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RE: The Croc That Wanted to Be a Dinosaur

Jay <sappororaptor@yahoo.com> wrote:

Except that Chatterjee had already named Shuvosauridae in 1993.

Thanks for the correction - I'd forgotten about that one.

Jeff Hecht wrote:

What I find fascinating is that the suchians and the true dinosaurs evolved in parallel with similar traits through the Triassic, much as the two lines of birds did in the Cretaceous, looking quite similar except for bones in the ankles and legs that distinguished them. There also are parallels in extinction patterns. The end-Triassic extinctions wiped out the dinosaur-like crocs; the end-
Cretaceous extinction wiped out the enantiornithes.

The non-crocodylomorph suchians certainly bit the dust at the end of the Triassic. Some rather theropod-like crocs (as in 'crocodylomorphs') persisted into the Middle Jurassic (like _Junggarsuchus_) and even the Late Jurassic (_Hallopus_/_Macelognathus_). These 'sphenosuchians' were rather small, gracile, and cursorial, with an erect dinosaur-like posture.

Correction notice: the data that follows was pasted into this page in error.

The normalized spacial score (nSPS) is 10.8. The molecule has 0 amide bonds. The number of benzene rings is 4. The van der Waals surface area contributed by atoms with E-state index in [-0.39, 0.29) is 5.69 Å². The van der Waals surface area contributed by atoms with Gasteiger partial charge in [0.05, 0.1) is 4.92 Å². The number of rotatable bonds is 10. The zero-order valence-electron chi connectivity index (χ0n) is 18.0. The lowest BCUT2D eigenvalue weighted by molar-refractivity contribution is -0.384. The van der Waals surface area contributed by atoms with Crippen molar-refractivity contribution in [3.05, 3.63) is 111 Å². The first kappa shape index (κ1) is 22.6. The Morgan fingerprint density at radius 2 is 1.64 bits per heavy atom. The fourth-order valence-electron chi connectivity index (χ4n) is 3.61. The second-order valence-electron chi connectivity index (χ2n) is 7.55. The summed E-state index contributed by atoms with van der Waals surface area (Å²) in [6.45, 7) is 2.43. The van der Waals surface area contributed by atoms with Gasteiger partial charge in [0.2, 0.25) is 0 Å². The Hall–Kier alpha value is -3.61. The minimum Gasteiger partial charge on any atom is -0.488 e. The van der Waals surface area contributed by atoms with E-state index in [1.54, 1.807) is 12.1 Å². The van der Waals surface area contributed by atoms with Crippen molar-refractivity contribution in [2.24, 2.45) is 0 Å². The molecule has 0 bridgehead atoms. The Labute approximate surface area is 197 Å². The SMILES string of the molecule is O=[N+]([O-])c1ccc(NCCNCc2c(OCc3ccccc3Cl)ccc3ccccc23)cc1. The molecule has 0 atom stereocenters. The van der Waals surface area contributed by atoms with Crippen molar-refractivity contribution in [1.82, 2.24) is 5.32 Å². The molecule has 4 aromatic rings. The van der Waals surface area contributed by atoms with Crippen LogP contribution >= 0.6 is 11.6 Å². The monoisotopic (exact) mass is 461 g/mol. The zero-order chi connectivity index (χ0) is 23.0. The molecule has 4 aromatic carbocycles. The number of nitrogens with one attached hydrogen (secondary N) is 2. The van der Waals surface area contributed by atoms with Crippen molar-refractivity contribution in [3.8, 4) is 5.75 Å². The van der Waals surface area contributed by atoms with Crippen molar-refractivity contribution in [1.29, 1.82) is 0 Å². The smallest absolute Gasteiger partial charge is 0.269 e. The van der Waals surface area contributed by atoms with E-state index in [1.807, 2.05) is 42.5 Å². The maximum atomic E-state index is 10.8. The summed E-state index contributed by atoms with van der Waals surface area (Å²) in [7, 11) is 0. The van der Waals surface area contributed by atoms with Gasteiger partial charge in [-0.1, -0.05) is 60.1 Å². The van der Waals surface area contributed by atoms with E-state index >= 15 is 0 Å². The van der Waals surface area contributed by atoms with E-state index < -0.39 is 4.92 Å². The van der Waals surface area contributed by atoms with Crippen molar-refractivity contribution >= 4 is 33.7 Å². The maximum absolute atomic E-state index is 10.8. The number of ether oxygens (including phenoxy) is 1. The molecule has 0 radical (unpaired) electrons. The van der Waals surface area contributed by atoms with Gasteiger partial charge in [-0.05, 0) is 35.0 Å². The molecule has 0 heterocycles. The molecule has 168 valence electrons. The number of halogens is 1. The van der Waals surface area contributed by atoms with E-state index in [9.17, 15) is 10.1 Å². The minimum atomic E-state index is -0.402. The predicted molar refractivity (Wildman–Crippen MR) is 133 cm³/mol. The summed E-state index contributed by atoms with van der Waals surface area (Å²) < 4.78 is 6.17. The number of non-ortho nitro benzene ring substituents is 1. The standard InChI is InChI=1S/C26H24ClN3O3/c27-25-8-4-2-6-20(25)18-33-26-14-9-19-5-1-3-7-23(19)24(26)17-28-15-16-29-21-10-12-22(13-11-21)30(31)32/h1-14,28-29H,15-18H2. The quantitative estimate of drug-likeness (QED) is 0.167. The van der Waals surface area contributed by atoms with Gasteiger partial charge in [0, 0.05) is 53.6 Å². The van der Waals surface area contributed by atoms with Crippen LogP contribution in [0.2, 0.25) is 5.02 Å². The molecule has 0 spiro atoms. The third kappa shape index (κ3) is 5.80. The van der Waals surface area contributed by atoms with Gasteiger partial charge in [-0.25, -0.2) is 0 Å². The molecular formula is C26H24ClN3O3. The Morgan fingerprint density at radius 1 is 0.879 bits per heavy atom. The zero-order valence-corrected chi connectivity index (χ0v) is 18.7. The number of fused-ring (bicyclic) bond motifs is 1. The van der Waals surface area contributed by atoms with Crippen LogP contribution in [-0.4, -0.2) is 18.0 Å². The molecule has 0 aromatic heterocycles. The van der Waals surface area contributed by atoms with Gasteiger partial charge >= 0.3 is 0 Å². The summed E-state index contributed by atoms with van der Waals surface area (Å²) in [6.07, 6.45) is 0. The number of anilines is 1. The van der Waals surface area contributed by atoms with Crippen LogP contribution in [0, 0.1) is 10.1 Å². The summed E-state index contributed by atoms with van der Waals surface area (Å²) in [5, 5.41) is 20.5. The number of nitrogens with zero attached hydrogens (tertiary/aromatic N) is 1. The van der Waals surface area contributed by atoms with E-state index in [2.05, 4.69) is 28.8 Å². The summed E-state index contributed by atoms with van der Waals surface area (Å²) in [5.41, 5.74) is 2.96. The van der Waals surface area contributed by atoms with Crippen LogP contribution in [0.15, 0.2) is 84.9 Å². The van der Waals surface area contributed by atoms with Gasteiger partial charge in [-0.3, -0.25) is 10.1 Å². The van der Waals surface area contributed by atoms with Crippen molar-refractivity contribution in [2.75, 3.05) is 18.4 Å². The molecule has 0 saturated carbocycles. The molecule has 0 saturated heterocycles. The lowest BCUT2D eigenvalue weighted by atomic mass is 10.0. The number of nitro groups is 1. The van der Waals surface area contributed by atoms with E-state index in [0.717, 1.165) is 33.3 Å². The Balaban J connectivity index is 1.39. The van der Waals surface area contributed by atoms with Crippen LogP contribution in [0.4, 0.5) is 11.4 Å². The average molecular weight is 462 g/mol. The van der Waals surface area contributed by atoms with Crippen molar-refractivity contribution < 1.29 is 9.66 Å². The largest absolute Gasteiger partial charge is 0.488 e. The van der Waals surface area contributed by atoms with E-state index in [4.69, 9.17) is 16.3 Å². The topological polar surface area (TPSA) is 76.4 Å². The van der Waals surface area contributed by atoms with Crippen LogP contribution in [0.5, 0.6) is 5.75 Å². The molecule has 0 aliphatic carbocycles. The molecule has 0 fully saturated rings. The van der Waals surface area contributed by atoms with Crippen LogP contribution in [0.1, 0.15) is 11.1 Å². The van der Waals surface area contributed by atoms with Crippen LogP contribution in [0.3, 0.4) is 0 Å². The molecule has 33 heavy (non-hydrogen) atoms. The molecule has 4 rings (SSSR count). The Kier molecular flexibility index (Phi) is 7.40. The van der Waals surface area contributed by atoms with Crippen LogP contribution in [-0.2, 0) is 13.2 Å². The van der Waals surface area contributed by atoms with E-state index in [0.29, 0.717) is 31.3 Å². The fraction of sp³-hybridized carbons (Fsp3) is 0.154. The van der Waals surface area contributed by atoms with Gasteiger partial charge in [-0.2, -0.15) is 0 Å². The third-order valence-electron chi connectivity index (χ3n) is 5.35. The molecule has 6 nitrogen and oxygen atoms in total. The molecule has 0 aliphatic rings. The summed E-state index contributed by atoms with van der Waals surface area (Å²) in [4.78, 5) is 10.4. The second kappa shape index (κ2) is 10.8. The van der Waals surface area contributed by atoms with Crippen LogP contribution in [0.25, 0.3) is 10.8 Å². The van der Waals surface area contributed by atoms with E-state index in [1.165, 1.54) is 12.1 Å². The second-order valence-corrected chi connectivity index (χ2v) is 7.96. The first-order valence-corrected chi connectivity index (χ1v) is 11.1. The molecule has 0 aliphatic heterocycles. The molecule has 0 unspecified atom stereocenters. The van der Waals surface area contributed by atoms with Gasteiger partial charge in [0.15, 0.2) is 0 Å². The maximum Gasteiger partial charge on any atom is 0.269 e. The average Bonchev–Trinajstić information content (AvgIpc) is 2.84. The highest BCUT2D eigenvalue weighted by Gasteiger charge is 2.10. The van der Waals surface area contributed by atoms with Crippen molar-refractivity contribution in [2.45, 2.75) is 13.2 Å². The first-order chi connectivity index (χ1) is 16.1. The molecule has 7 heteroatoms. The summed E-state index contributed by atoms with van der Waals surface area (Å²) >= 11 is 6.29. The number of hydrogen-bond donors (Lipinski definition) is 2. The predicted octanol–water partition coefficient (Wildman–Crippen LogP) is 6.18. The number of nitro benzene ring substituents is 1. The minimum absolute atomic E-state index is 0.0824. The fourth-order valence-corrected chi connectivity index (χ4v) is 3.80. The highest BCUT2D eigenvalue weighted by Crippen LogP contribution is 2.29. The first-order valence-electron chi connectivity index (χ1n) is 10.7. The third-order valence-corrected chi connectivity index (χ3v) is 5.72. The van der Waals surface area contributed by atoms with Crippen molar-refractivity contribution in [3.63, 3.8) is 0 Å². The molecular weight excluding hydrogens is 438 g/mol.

The poor Suchia were whittled away throughout the Mesozoic and Cenozoic, with the various suchian groups disappearing over a very long period of time: basal suchians (shuvosaurs, aetosaurs, etc), 'sphenosuchians', protosuchians, thatalattosuchians, dyrosaurs, sebecosuchians... until only one lineage was left: the crown-group crocodylians.